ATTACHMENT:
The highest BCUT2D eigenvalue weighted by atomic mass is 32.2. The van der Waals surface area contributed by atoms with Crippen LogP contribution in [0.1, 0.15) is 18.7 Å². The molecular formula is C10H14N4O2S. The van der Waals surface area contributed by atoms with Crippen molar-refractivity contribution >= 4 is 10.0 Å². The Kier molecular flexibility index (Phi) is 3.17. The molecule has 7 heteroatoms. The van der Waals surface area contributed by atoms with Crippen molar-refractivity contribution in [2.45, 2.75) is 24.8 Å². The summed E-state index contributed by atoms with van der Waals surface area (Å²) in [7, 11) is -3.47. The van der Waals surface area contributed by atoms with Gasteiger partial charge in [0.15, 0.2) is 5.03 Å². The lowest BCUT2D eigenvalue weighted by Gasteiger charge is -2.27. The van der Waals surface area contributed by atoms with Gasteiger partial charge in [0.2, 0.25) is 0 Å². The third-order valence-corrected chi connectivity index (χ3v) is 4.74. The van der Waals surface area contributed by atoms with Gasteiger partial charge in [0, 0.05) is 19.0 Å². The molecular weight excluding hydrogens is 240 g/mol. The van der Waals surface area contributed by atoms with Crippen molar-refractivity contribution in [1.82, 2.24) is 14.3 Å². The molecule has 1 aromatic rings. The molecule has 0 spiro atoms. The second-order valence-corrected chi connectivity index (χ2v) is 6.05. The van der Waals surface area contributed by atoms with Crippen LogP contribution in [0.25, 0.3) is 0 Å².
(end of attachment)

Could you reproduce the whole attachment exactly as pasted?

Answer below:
The highest BCUT2D eigenvalue weighted by atomic mass is 32.2. The van der Waals surface area contributed by atoms with Crippen LogP contribution in [0.1, 0.15) is 18.7 Å². The molecular formula is C10H14N4O2S. The van der Waals surface area contributed by atoms with Crippen molar-refractivity contribution >= 4 is 10.0 Å². The Kier molecular flexibility index (Phi) is 3.17. The molecule has 7 heteroatoms. The van der Waals surface area contributed by atoms with Crippen molar-refractivity contribution in [2.45, 2.75) is 24.8 Å². The summed E-state index contributed by atoms with van der Waals surface area (Å²) in [7, 11) is -3.47. The van der Waals surface area contributed by atoms with Gasteiger partial charge in [0.15, 0.2) is 5.03 Å². The lowest BCUT2D eigenvalue weighted by Gasteiger charge is -2.27. The van der Waals surface area contributed by atoms with Gasteiger partial charge in [0.2, 0.25) is 0 Å². The third-order valence-corrected chi connectivity index (χ3v) is 4.74. The van der Waals surface area contributed by atoms with Gasteiger partial charge in [0, 0.05) is 19.0 Å². The molecular weight excluding hydrogens is 240 g/mol. The van der Waals surface area contributed by atoms with Crippen molar-refractivity contribution in [1.82, 2.24) is 14.3 Å². The molecule has 1 aromatic rings. The molecule has 0 spiro atoms. The second-order valence-corrected chi connectivity index (χ2v) is 6.05. The van der Waals surface area contributed by atoms with Crippen LogP contribution in [0.25, 0.3) is 0 Å².